Although the enforcement date for the HIPAA Omnibus Rule was Sept. 23, compliance is an ongoing project, and educating smaller business associates is a continuing challenge, says Jeff Cobb, CISO at Capella Healthcare.
Our inaugural Fraud Summit on Oct. 22 at the Meadowlands in New Jersey will feature an impressive lineup of information security leaders offering timely insights about practical risk mitigation strategies.
Attorney Maureen Ruane, who has prosecuted dozens of healthcare fraud cases, explains how the rollout of electronic health record systems at hospitals and clinics is creating new potential opportunities for fraud.
An audit protocol from federal regulators is a useful tool for covered entities and business associates that are conducting a risk analysis and beefing up HIPAA compliance efforts, says security expert Bill Miaoulis.
The Department of Health and Human Services and some states are still busy working out technical issues to improve the functionality of health insurance exchanges that went live under Obamacare Oct. 1.
Security teams struggling to detect signs of threats hidden in mountains of data are attracted to big data analytics. But experts advise security professionals to take an incremental approach, starting out with smaller projects.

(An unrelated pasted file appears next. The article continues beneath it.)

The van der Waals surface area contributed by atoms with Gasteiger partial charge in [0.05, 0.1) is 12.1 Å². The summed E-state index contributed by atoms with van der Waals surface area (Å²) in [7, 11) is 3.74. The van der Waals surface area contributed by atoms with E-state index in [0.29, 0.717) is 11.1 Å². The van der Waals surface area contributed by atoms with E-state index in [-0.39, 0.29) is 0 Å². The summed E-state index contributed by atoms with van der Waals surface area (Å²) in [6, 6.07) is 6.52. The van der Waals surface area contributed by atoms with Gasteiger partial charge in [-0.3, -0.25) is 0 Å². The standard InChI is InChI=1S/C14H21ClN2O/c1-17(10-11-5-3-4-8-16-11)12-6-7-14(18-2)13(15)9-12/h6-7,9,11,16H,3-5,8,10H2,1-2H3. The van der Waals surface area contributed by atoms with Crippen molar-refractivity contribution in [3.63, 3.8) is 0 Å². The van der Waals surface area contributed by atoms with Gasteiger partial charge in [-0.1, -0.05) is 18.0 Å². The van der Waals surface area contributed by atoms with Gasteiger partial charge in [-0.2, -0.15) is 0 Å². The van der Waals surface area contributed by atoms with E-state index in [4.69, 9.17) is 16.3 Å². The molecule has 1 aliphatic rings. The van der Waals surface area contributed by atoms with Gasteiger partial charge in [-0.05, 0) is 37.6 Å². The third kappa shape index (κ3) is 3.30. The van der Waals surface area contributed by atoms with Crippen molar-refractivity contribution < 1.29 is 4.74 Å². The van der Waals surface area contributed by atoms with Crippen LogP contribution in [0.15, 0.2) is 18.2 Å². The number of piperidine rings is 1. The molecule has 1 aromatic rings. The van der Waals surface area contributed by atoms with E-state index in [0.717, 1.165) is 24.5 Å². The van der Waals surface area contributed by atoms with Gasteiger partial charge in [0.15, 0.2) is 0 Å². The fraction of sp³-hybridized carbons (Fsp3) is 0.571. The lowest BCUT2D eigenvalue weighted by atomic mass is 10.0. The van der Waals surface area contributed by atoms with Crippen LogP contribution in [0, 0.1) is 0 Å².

Mary Galligan, the just-retired head of the FBI's New York cyber unit, says the federal government can do more to help businesses take all the right steps to protect sensitive information and prevent breaches.
An ENISA white paper provides guidance on securing industrial control systems and preparing an incident response plan. Learn why these systems, used in many sectors to perform repetitive automated tasks, are vulnerable to attack.
Bill Stewart, a privacy and security expert at medical device manufacturer Philips Healthcare, offers an explanation of when hospitals should apply software patches to devices on their own and when they should work with the supplier.
In this week's breach roundup, read about the latest incidents, including a former South Carolina state employee pleading guilty to charges stemming from a breach affecting 228,000 Medicaid recipients.